Ocwen To Show Cause Why It Shouldn’t Be Held in Contempt

Posted by NCBRC - November 7, 2017

Ocwen’s misconduct led the bankruptcy court to not only grant the debtor’s motion for temporary restraining order but to order Ocwen, as servicer for U.S. Bank, to show cause why it should not be held in contempt for violation of a Consent Order entered between the debtor and lender during her chapter 13 bankruptcy. Arrington v. Ocwen Loan Servicing, LLC, No. 12-70435, Adv. Proc. No. 17-70029 (Bankr. N.D. Ala. Sept. 25, 2017).

Denise Arrington’s confirmed chapter 13 plan provided for her to cure pre-petition mortgage arrears on two loans through the plan while making regular payments outside the plan. Ms. Arrington testified that, in 2012, during her bankruptcy, she and Ocwen, as servicer for U.S. Bank, entered into a loan modification agreement under which the principal owed on the first loan was increased and the second loan was forgiven. In October, 2016, while Ms. Arrington’s bankruptcy was pending, Ocwen moved for relief from stay to exercise its rights under the lending agreements. That issue was resolved by a court-approved Consent Order which, among other things, acknowledged the 2012 Loan Modification, provided for post-petition arrears, and acknowledged that Ms. Arrington was current on the loan as of the date of the Consent Order.

Shortly after the Consent Order was issued, Ocwen filed a Notice of Fees representing the filing fee for the stay motion. Under the terms of the Consent Order, however, Ms. Arrington was not responsible for that fee. Ms. Arrington completed her plan payments and received her discharge. She continued to make payments according to the terms of the Consent Order and lending agreement, but, claiming she had defaulted on the loan, Ocwen wrongfully returned the her payments. Ocwen then notified Ms. Arrington that it had accelerated her loan and scheduled a foreclosure, all in violation of the terms of the Consent Order and lending agreement.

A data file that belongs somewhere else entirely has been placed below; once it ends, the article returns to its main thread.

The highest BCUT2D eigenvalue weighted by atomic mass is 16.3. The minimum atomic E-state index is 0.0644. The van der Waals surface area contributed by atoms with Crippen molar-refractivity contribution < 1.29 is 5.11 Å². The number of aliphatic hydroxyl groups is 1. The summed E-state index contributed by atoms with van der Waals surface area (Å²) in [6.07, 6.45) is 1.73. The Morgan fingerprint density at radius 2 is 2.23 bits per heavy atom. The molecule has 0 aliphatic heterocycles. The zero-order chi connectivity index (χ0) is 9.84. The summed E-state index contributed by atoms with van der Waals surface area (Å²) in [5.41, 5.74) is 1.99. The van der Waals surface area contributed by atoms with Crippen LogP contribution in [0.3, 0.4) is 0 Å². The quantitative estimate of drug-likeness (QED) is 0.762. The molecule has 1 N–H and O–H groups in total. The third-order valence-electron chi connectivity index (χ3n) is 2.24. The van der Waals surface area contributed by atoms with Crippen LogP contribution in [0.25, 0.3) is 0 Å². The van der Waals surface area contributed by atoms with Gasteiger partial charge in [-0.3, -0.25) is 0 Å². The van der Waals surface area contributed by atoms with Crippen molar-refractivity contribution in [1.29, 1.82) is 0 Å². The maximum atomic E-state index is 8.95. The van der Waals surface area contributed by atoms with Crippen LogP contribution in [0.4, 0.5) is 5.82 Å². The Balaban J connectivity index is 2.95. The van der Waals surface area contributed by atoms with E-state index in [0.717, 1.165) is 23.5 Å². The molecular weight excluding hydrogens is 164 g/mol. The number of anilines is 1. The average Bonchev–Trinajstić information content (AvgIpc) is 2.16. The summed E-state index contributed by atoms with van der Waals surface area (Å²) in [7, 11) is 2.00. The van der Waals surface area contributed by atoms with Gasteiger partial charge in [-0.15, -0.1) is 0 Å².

The case was before the court on Arrington’s adversary complaint seeking a Temporary Restraining Order to prevent Ocwen from going forward with a threatened foreclosure. The court stated four considerations for issuing a TRO: “(1) a substantial likelihood of success on the merits; (2) that irreparable injury will be suffered unless the injunction issues; (3) the threatened injury to the movant outweighs whatever damage the proposed injunction may cause the opposing party; and (4) if issued, the injunction would not be adverse to the public interest.”

Applying the considerations, the court found: 1) Ocwen’s refusal to apply Ms. Arrington’s payments to the loan in accordance with the Consent Order and her chapter 13 plan, was substantially likely to be a violation of the Consent Order and/or the discharge injunction, 2) Ms. Arrington would suffer irreparable injury if the planned foreclosure were to go forward, 3) Ocwen would suffer no injury by reason of the TRO because Ms. Arrington tendered all the money due, and 4) there was no danger that the TRO would be adverse to public interest.

Based on these findings, the court granted the TRO and scheduled a hearing for preliminary injunction. Furthermore, the court ordered representatives of Ocwen to appear in person at the Preliminary Injunction Hearing to show cause why Ocwen should not also be held in contempt for its conduct in violation of the Consent Order.

Arrington Bankr ND Ala Sept 2017





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